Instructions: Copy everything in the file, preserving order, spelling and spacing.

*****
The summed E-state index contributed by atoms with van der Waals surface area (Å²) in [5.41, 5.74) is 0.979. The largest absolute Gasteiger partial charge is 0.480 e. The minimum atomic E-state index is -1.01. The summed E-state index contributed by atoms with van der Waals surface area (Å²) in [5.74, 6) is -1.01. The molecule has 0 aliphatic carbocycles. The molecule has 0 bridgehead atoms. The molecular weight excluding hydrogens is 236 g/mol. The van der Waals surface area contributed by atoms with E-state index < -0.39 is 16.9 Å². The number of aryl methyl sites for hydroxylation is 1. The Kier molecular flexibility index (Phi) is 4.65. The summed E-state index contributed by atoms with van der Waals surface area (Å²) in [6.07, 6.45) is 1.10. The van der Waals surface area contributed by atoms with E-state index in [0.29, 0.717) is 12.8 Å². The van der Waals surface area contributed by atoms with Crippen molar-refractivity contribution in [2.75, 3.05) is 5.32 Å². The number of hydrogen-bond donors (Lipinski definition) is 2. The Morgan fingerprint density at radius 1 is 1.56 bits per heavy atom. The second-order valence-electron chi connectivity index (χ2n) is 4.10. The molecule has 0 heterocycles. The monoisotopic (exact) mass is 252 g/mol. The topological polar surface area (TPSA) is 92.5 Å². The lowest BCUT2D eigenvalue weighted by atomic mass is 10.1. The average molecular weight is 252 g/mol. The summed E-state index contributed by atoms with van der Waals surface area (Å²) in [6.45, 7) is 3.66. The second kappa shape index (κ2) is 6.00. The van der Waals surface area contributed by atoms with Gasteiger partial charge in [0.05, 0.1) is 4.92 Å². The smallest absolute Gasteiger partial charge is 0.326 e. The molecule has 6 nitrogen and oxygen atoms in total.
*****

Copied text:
The summed E-state index contributed by atoms with van der Waals surface area (Å²) in [5.41, 5.74) is 0.979. The largest absolute Gasteiger partial charge is 0.480 e. The minimum atomic E-state index is -1.01. The summed E-state index contributed by atoms with van der Waals surface area (Å²) in [5.74, 6) is -1.01. The molecule has 0 aliphatic carbocycles. The molecule has 0 bridgehead atoms. The molecular weight excluding hydrogens is 236 g/mol. The van der Waals surface area contributed by atoms with E-state index < -0.39 is 16.9 Å². The number of aryl methyl sites for hydroxylation is 1. The Kier molecular flexibility index (Phi) is 4.65. The summed E-state index contributed by atoms with van der Waals surface area (Å²) in [6.07, 6.45) is 1.10. The van der Waals surface area contributed by atoms with E-state index in [0.29, 0.717) is 12.8 Å². The van der Waals surface area contributed by atoms with Crippen molar-refractivity contribution in [2.75, 3.05) is 5.32 Å². The number of hydrogen-bond donors (Lipinski definition) is 2. The Morgan fingerprint density at radius 1 is 1.56 bits per heavy atom. The second-order valence-electron chi connectivity index (χ2n) is 4.10. The molecule has 0 heterocycles. The monoisotopic (exact) mass is 252 g/mol. The topological polar surface area (TPSA) is 92.5 Å². The lowest BCUT2D eigenvalue weighted by atomic mass is 10.1. The average molecular weight is 252 g/mol. The summed E-state index contributed by atoms with van der Waals surface area (Å²) in [6.45, 7) is 3.66. The second kappa shape index (κ2) is 6.00. The van der Waals surface area contributed by atoms with Gasteiger partial charge in [0.05, 0.1) is 4.92 Å². The smallest absolute Gasteiger partial charge is 0.326 e. The molecule has 6 nitrogen and oxygen atoms in total.